Epistasis Blog

From the Artificial Intelligence Innovation Lab at Cedars-Sinai Medical Center (www.epistasis.org)

Sunday, August 27, 2006

Epistatic interactions: how strong in disease and evolution?

A new paper to appear in Trends in Genetics looks like it might provide an interesting discussion about epistasis:

Azevedo L, Suriano G, van Asch B, Harding RM, Amorim A. Epistatic interactions: how strong in disease and evolution? Trends Genet. 2006 Aug 12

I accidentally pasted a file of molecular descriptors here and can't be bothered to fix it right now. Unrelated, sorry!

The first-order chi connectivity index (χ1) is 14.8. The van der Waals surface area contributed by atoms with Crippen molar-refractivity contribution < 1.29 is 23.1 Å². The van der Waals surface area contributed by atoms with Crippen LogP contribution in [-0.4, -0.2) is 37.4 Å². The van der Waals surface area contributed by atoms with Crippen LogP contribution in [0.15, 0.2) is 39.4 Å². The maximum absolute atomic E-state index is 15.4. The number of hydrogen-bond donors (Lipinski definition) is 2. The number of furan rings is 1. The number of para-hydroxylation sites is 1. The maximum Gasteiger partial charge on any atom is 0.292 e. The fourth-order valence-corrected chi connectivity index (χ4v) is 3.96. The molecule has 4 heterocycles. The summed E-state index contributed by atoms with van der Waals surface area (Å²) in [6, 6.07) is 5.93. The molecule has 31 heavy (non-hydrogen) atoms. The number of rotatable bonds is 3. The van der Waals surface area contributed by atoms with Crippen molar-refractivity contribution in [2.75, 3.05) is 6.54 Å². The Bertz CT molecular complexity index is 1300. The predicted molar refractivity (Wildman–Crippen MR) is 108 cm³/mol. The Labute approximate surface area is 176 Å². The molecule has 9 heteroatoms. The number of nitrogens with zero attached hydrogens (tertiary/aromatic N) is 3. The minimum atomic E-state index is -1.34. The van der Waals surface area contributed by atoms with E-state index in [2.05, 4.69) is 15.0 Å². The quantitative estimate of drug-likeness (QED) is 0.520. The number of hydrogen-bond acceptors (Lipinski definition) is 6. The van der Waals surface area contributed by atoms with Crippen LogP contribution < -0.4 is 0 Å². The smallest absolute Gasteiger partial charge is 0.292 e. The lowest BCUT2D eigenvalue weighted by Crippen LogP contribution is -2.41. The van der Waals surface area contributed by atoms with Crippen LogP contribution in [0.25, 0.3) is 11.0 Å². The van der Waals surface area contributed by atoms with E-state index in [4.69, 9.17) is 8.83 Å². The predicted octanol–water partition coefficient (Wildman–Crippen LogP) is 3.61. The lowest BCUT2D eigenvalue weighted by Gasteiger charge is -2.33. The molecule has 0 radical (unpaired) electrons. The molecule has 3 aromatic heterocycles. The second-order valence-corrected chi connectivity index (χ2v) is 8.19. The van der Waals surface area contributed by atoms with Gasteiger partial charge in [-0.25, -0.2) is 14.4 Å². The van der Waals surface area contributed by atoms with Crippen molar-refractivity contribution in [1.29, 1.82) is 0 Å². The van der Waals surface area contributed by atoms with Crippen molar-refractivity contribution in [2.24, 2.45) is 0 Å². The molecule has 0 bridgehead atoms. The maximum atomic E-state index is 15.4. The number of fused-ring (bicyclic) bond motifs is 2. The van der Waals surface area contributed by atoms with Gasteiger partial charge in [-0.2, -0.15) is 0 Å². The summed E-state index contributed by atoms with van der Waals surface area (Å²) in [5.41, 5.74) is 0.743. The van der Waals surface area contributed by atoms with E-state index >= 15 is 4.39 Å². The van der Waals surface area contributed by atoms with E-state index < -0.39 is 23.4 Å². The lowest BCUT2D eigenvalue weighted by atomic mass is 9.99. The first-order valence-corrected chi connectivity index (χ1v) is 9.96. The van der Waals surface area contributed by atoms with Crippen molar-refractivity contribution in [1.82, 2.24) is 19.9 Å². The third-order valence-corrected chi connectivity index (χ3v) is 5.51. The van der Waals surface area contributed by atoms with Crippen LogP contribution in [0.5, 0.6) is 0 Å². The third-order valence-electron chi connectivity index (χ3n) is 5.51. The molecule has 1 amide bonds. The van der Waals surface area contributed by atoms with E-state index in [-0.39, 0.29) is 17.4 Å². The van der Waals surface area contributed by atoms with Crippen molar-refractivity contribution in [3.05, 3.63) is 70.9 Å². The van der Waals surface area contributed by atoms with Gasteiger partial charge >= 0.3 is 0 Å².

When the chimpanzee genome sequence was released, human deleterious alleles associated with simple mendelian diseases were observed as wild-type alleles in six genes (AIRE, MKKS, MLH1, MYOC, OTC and PRSS1). The absence of recognizable phenotypic effects in chimpanzee, contrary to the clinical effect observed in humans, is attributed to epistatic interactions (compensation) between potentially deleterious and compensatory alleles. In this report we investigate the possible evolutionary histories by which substitution of alternative variants in these six genes either ameliorates or avoids pathological consequences.


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